Trigeminal nerve (trigeminal nerve) is the fifth, very sensitive cranial nerve of the facial skull. It owes its name to its forking into three main branches, one of which also has olfactory functions. It conveys tactile sensations (concerning the sense of touch) of the facial region, which are perceived by the mucous membranes of the oral cavity and the nose when drinking wine or alcohol. These are irritating (irritating, arousing) sensations of a physical and less chemical nature. The trigeminal stimuli are a partial aspect of haptic perception. They are not typical sensations of smell or taste, although the effects are relatively strongly involved in the overall impression.
Trigeminal stimuli contribute significantly to the intensity of olfactory perception (about 30%). In smokers, the nasal-trigeminal sensitivity is reduced, the olfactory sensitivity is unaffected. Trigeminal stimuli can be both positive (alcohol, horseradish, menthol, carbonic acid, paprika, pepper, mustard, onion) and negative (ammonia, smoke, sulphur). A typical reaction to trigeminal stimuli is an increased salivary flow. If strongly expressed, this is a pain reaction and thus a precautionary warning signal of the body.
The capsaicin contained in paprika (chili, pepperoni) and the piperine contained in pepper cause the two trigeminal sensations peppery and pungent. The alkaloids, which are very similar in their effect, make the brain believe that the temperature in the mouth is critically high and create a feeling of burning in the heat-sensitive pain channels. The similarity of hot and hot (both called "hot" in English) when consumed is already based at the receptor level. The same receptors also react to heat stimuli above 43 Celsius, i.e. to food that is too hot, which "burns" the tongue or palate. The organism counteracts this sensation, which is often painful due to apparent heating, by increasing the blood circulation in the tissue for the purpose of heat dissipation. This leads to a local reddening as in the case of a light burn.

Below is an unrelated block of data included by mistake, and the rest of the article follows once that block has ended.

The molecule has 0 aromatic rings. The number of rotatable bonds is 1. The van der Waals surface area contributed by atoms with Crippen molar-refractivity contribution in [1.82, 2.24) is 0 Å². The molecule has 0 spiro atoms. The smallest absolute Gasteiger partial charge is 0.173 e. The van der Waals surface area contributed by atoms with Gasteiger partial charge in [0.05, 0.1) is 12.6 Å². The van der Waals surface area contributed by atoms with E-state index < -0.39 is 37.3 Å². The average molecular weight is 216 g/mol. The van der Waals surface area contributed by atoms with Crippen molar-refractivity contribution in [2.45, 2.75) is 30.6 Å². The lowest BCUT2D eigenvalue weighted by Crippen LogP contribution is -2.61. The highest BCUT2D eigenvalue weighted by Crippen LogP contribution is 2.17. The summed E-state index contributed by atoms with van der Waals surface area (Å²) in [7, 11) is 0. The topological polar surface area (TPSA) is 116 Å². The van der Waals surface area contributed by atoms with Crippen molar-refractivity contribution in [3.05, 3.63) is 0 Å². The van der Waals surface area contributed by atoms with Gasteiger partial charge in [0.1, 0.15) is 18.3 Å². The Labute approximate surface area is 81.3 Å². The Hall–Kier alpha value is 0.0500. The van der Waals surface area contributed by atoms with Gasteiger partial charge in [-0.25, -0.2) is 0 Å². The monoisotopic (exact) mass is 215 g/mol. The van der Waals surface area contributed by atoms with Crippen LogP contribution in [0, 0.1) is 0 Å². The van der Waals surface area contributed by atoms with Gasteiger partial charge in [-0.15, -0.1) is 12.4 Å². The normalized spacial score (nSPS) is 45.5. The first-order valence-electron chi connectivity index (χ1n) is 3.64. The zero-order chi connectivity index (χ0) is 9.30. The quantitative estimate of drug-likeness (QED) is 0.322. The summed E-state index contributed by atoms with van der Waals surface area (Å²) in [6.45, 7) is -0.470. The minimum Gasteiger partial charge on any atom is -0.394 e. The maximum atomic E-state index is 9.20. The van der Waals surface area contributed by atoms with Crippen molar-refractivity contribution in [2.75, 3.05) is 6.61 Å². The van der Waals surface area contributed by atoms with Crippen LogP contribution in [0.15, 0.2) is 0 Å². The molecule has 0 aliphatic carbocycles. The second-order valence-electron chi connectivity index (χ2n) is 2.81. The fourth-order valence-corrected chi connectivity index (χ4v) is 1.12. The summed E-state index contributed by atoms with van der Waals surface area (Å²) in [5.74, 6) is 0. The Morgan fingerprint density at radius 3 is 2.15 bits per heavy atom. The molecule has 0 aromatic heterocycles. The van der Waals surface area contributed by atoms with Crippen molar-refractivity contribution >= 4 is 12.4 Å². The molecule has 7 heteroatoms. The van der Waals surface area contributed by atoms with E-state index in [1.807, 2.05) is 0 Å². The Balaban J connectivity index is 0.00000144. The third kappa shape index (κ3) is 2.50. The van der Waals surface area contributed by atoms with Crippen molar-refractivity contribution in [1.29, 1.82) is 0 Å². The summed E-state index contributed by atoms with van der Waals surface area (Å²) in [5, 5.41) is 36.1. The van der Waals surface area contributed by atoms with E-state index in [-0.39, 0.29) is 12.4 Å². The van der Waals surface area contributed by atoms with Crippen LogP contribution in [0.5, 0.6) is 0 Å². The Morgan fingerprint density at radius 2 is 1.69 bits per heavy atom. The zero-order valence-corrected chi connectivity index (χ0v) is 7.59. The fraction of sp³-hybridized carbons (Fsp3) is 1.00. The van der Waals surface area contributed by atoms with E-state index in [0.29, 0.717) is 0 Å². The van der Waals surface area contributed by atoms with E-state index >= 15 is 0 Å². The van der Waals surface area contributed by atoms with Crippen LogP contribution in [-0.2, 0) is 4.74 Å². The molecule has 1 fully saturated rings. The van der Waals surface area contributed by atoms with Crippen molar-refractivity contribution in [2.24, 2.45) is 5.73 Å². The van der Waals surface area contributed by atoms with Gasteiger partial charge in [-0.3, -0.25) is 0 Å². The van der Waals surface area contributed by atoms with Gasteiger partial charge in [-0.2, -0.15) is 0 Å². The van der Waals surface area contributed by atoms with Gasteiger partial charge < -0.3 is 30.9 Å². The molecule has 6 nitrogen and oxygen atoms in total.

In the context of a wine address, the terms aggressive, astringent, biting, burning, pressing, hot, cold, cooling, peppery, sparkling, sharp, sparkling, pungent and stinging are used. Influences are mainly alcohol content (especially for distillates), bitterness, carbonic acid, acids, tannins and viscosity. These impressions are often confused with the sense of taste because they are also absorbed through the mouth. The term "mouthfeel" is also used for the trigeminal overall impression. Scientific research is being conducted at the University of California in Davis (California) and at the University of Adelaide (South Australia). The AWRI (Australian Wine Research Institute) developed a "mouthfeel wheel" analogous to the University of California's aroma wheel in 1998, which suggests 53 terms as nomenclature in the groups dynamics, taste nature, harsh, complexity, consistency, irritation, acidity, heaviness, texture, drying, immature, warmth and softness of the surface. See also under gustatory, olfactory and sensory